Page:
It’s hard to believe that it was just over a month ago that they announced the Hollywood edition of TCMFF 2020 was cancelled. The world of early March—in which the prospect of gathering a large group of people in an enclosed space was a hopeful, non-terrifying idea—seems like a completely different time now. Looking back though, I’m grateful that the people at TCM were able to pivot so quickly in planning this year’s at home edition. I think it really shows how much they value us as a community, and not just as a faceless group of ticket buyers.

It may sound silly given the many highs of the festival experience, but the process of going over the TCMFF schedule and making my picks ahead of time is, for me, totally one of the highlights. Every possibility ahead seems wide open, and I can entertain the thought of being able to do everything, without actually making the tough choices yet. Maybe I’ll go to an old favorite, big and loud at the Chinese; maybe I’ll see the obscure 1930s social drama I’d never heard of before; maybe I’ll take this opportunity to finally watch that classic I’ve always meant to see. In the planning stage, I can live all these timelines simultaneously… plus, I don’t have to account for food, sleep, or lines in this fantasy world.

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first pass on #tcmff scheduling!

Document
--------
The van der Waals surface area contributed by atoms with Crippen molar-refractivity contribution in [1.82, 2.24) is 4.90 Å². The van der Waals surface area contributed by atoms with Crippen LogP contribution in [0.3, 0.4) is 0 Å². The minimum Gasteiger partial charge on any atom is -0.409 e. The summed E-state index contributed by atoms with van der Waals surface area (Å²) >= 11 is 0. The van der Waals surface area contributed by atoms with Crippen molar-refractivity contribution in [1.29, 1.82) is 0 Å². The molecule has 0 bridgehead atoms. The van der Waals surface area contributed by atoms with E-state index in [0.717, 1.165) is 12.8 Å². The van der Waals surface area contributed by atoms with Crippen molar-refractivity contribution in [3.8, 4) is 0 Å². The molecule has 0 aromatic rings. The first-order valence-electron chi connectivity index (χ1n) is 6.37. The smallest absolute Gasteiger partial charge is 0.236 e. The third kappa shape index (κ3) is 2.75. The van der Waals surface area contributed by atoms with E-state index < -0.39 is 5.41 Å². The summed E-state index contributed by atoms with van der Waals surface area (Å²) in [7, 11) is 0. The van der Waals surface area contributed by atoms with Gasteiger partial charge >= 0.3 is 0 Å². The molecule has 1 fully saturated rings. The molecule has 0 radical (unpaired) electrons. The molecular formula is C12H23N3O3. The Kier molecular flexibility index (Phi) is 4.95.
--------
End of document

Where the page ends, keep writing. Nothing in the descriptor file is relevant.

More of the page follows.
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And yet. When I set out to make my “picks” for this year’s festival, something felt… off. Since the festival is airing on TCM, it means that there’s only one stream: no simultaneous options, no tough decisions to make. It was, in short… too easy. If I really wanted to, I could DVR the entire festival run and watch every single moment of it. That’s when I realized: Do I thrive off of unnecessary conflict? Do I need limitations to be satisfied?? Is this why I went back to grad school???

So, in order to give myself the pressure that I apparently need to function, I’ve imposed limits on my selections: just one new-to-me movie and one rewatch per day. I will, of course, be watching much more than that at the festival. But in forcing myself to commit to my top choices here, it’s appropriately tapping into the scarcity reaction in my brain that makes things feel a little more normal.


The Picks

James Mason and Judy Garland in A Star is Born

Thursday, April 16

OK, so Thursday’s already kind of a cheat, because (like the in-person festival), things only get started in the evening, so there aren’t as many choices. Plus, I’ve seen most of these movies, so actually my only new-to-me option is The Good Earth (1937) at 2:30am. I hadn’t ever sought this out because of all the… racism… but I’m interested to see Luise Rainer’s impactful performance.

For the rewatch, I think both Metropolis and Neptune’s Daughter will be really fun and would be worthy watches in any other festival scenario, but my heart and singular selection must go to A Star is Born (1954). I have to show up for Judy, and—as the programmers of both the 2010 and 2020 TCMFF realized—this ode to the ebbs and flows of show business, is the perfect, dramatic start to the festival.


The creature tries to grab Julie Adams

Friday, April 17

Friday breaks down kind of neatly for me, in that everything airing before 1pm is new to me, and I’ve already seen everything after that point. In fact, the morning includes some of my big cinematic blindspots… but perhaps none so big as The Seventh Seal (1957) at 6:45am. I’ve barely watched any Bergman outside of school, so I think the gentle prod of the TCMFF context makes it the perfect opportunity here.